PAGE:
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Vladivostok is Russia's largest port city on the Pacific Ocean and the administrative center of Primorsky Krai. It is situated at the head of the Golden Horn Bay not far from the Russo-Chinese border and North Korea. It is the home port of the Russian Pacific Fleet.
The name Vladivostok loosely translates from Russian as "rule the East" a name based on that of Vladikavkaz, at that time a Russian fortress in the Caucasus.
History of Vladivostok
Before Russia acquired the Maritime Province by the Treaty of Aigun (1858), the Pacific coast near Vladivostok had been settled by the Jurchen and Manchu. A French whaler visiting the Zolotoy Rog in 1852 discovered several huts of Chinese or Manchu fishermen on the shore of the bay.
The naval outpost was founded in 1859 by Count Nikolay Muravyov-Amursky, who named it after the model of Vladikavkaz, a Russian fortress in the Caucasus. The first child was born in Vladivostok in 1863. An elaborate system of fortifications was erected between the 1870s and 1890s. A telegraph line from Vladivostok to Shanghai and Nagasaki was opened in 1871, the year when a commercial port was relocated to this town from Nikolayevsk-on-Amur. The municipal coat of arms, representing the Siberian tiger, was adopted in March 1883.
The city's economy was given a boost in 1903, with the completion of the Trans-Siberian Railway which connected Vladivostok to Moscow and Europe. The first high school was opened in 1899. In the wake of the Bolshevik Revolution, Vladivostok was of great military importance for the Far Eastern Republic, the Provisional Priamurye Government, and the Japanese interventionists. The taking of the city by Ieronim Uborevich's Red Army on 25 October 1922 marked the end of the Russian Civil War. As the main naval base of the Soviet Pacific Fleet, the city was closed to foreigners during the Soviet years. Nevertheless, it was at Vladivostok that Leonid Brezhnev and Gerald Ford conducted the Strategic Arms Limitation Talks in 1974.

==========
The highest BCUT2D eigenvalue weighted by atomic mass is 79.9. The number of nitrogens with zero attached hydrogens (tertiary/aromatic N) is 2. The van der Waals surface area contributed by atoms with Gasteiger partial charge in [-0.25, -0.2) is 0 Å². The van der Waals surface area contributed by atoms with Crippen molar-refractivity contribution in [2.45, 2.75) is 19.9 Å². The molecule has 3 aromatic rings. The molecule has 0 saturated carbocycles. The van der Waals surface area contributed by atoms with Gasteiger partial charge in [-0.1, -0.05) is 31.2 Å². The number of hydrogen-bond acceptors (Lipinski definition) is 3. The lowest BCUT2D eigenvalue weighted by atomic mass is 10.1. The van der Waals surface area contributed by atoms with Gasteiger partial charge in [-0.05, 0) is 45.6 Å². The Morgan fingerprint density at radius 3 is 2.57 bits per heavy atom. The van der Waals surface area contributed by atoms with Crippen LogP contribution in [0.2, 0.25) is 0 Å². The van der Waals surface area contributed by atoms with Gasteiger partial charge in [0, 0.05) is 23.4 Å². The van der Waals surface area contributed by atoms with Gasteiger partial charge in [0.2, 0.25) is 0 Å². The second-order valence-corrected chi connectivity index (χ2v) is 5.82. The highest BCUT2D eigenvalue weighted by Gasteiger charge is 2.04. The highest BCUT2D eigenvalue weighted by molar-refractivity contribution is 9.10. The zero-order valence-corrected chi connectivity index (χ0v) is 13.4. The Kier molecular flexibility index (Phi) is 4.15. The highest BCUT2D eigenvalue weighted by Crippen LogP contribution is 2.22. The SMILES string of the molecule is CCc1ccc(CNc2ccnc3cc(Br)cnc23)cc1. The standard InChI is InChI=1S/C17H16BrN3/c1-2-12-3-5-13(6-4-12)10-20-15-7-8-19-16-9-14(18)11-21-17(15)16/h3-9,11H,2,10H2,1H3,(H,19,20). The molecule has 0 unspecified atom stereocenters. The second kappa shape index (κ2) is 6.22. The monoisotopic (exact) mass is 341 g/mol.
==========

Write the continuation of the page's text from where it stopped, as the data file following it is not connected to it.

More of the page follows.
The city's population was 594,701 as of the 2002 Census; down from 633,838 recorded in the 1989 Census). Ethnic Russians and Ukrainians make up the majority of the population. From 1958 to 1991, only Soviet citizens were allowed to live in or even visit Vladivostok (and even Soviet citizens had to obtain official permission in order to enter the city). Before this closure, the city had large Korean and Chinese populations. Some Koreans who were deported during Stalin's rule from the Russian Far East have since returned, particularly to Vladivostok. In recent times, North Korean refugees have also begun settling in the city. Recently many Chinese illegal immigrants have moved to this city. They tend to work in the retail trading, catering and farming industries. This is considered such a serious social and economic problem to some that the government is actively legislating against them. Vladivostok has one of the largest Armenian communities in eastern Russia.
There are a number of Armenian bakeries and restaurants in the city. There are also sizable communities of Chechens, Azeris and Tajiks in the city. According to the latest statistics, there are currently about 100,000 Muslims living in the Russian Far East. The city's main industries are shipping, commercial fishing, and the naval base. Fishing accounts for almost four-fifths of Vladivostok's commercial production. Other food production totals 11%.
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